Dry Lot, Paddock, Pasture...What??
Perhaps you've seen the pictures on social media, come out on a volunteer work day, or heard us mention it in conversation, but at some point, it's likely the words Dry Lot, Paddock, and Pasture have popped up. We have had several questions as to what exactly are those things and why do we need them in the manner we have laid out on the property.
Allow me to briefly define the terms as they relate to Bright Side. A dry lot is an area with no grass and some sort of good footing to help manage horses for multiple reasons. When it's very rainy and muddy, horses can tear up a field and destroy the grass, so we use a dry lot to keep them off those fields and out of the mud. Mud can also cause some health issues in horses. A dry lot can also be a great resource for horses with metabolic problems (keeping them off the sugar-rich grass for periods of time can help them). Ours will be used to manage our fields and keep the horses from tearing up the grass in wet spring and fall times, and it will be used as the base of our rotational system for the paddocks. To keep the horses from overeating sections of the paddocks, we will rotate them through different fields at different times, but they will always have hay and water accessible in the dry lot. This will keep them moving and healthy, and it will help make our land sustainable for years to come.
A paddock is a smaller enclosed field of an acre or less. Sometimes paddocks are for individual or limited turnout, or they can be used as a subdivision of a larger pasture in order to plan for rotational grazing. In order for grass to bounce back after grazing, a pasture needs to rest for at least 7 days. So, by using smaller paddocks, there are more options for rotating fields and creating healthier pastures.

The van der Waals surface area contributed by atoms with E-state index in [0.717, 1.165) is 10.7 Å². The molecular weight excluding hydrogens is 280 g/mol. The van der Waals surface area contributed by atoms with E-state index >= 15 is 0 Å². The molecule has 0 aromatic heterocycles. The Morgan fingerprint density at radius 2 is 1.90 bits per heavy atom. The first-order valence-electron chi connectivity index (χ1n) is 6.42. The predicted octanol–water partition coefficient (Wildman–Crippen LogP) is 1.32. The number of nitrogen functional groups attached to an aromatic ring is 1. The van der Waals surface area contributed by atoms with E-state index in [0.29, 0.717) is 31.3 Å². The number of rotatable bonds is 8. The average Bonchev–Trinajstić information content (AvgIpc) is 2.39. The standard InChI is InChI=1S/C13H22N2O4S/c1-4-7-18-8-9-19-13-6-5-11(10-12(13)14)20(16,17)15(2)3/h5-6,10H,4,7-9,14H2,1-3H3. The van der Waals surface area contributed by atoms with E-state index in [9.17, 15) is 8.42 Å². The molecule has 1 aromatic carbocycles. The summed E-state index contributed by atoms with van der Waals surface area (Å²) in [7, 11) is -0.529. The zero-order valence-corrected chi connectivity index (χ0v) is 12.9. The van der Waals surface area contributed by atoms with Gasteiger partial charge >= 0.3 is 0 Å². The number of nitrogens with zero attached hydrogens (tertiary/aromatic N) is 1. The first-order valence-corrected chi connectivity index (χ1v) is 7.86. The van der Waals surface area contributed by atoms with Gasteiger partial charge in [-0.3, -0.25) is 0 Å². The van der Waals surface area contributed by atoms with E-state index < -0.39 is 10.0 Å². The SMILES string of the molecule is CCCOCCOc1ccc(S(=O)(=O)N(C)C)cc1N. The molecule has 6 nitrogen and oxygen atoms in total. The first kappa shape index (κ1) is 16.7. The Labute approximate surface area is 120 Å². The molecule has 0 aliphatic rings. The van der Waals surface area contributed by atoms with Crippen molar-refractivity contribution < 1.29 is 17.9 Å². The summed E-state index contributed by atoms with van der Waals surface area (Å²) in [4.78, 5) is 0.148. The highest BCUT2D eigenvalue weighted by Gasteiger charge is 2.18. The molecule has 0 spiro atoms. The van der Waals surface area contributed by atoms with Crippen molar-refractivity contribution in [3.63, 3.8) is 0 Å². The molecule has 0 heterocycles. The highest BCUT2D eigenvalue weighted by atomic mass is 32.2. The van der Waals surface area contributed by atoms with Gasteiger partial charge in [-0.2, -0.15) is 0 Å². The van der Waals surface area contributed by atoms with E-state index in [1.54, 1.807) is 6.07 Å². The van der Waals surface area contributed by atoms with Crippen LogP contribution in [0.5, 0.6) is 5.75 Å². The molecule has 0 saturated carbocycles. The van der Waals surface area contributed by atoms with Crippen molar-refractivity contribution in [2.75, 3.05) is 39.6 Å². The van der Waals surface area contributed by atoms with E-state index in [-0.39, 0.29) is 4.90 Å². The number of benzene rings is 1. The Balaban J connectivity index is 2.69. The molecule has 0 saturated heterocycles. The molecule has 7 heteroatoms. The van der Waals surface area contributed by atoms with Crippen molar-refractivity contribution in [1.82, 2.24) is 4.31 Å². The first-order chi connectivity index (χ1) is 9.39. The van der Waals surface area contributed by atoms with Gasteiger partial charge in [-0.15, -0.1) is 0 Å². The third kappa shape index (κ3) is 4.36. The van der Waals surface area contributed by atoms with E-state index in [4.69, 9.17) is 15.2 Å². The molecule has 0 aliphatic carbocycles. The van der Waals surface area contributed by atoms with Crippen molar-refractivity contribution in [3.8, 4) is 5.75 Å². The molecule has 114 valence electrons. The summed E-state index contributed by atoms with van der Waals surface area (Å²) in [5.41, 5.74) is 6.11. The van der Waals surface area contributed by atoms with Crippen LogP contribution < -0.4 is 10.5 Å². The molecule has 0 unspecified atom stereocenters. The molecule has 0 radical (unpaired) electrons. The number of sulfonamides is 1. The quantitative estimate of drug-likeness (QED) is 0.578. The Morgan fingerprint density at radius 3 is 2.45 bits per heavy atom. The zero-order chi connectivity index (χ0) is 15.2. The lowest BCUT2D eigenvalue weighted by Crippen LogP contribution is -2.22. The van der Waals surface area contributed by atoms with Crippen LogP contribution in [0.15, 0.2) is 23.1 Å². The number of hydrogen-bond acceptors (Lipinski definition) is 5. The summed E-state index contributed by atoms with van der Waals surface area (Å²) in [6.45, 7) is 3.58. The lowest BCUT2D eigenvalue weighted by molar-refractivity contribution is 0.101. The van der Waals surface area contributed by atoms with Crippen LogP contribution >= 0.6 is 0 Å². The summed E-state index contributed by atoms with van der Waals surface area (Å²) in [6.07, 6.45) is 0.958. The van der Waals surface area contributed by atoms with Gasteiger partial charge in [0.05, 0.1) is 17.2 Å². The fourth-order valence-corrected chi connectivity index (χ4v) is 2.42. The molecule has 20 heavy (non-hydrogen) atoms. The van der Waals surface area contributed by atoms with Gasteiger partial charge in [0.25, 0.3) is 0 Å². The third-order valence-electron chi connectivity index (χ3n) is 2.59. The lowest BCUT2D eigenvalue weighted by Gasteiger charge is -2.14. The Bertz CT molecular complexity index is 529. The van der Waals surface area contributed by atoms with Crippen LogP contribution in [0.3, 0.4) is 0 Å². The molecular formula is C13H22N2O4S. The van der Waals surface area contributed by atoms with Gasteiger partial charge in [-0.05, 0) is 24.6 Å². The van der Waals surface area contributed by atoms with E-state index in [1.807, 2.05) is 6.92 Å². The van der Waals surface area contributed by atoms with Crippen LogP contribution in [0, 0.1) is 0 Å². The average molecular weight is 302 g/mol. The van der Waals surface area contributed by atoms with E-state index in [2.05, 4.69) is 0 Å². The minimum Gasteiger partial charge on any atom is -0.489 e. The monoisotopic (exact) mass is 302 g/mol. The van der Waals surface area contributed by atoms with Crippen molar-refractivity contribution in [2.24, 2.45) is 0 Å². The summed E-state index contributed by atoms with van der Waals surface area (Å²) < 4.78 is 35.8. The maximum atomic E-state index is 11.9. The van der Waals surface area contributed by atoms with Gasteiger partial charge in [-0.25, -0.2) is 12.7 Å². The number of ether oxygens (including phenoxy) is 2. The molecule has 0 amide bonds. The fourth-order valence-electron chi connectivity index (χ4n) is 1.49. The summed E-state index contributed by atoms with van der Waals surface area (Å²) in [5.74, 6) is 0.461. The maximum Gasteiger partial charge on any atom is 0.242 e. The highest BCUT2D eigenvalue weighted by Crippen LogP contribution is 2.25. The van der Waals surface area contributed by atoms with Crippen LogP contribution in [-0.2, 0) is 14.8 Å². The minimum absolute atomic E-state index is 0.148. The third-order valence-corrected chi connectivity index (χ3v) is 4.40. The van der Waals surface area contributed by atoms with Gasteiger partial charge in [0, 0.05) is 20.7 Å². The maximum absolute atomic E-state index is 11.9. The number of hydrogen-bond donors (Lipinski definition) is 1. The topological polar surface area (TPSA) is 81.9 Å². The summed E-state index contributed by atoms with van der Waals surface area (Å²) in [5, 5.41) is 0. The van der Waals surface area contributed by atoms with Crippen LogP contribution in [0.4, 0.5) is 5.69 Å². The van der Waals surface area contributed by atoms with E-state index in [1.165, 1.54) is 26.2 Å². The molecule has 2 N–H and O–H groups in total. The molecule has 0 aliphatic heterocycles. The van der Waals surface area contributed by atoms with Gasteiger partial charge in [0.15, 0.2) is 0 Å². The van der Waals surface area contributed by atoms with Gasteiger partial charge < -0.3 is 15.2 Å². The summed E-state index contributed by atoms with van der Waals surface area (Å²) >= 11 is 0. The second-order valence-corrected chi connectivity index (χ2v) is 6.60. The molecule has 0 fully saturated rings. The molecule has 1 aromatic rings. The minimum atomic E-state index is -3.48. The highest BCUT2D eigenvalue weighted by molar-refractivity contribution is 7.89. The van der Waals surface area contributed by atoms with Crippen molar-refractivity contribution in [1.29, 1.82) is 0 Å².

A pasture is a larger tract of land that is typically consists of more than 1 acre. For Bright Side, we talk about a pasture system. The pasture system is made up of the dry lot and several paddocks, and it includes a plan for the horses to have access each pasture by a laneway and a separate gate (only one of which is open at a time, creating a rotational grazing system). As briefly mentioned before, the dry lot is the foundation to making this system work, and the key concept is that water and hay is provided only in the dry lot. The horses must therefore walk between the dry lot and open paddock(s) to graze or to have a drink, encouraging healthy movement. The main source of shelter (which in our case will be a run-in shed) is also provided in the dry lot. When it's time to rotate pastures, we just simply close one pasture gate and open another one. Having the water and shelter in the dry lot reduces the time horses are grazing out in the paddocks, helping to maintain well-vegetated, healthy pastures. Check out the master plan below to get a visual on the layouts.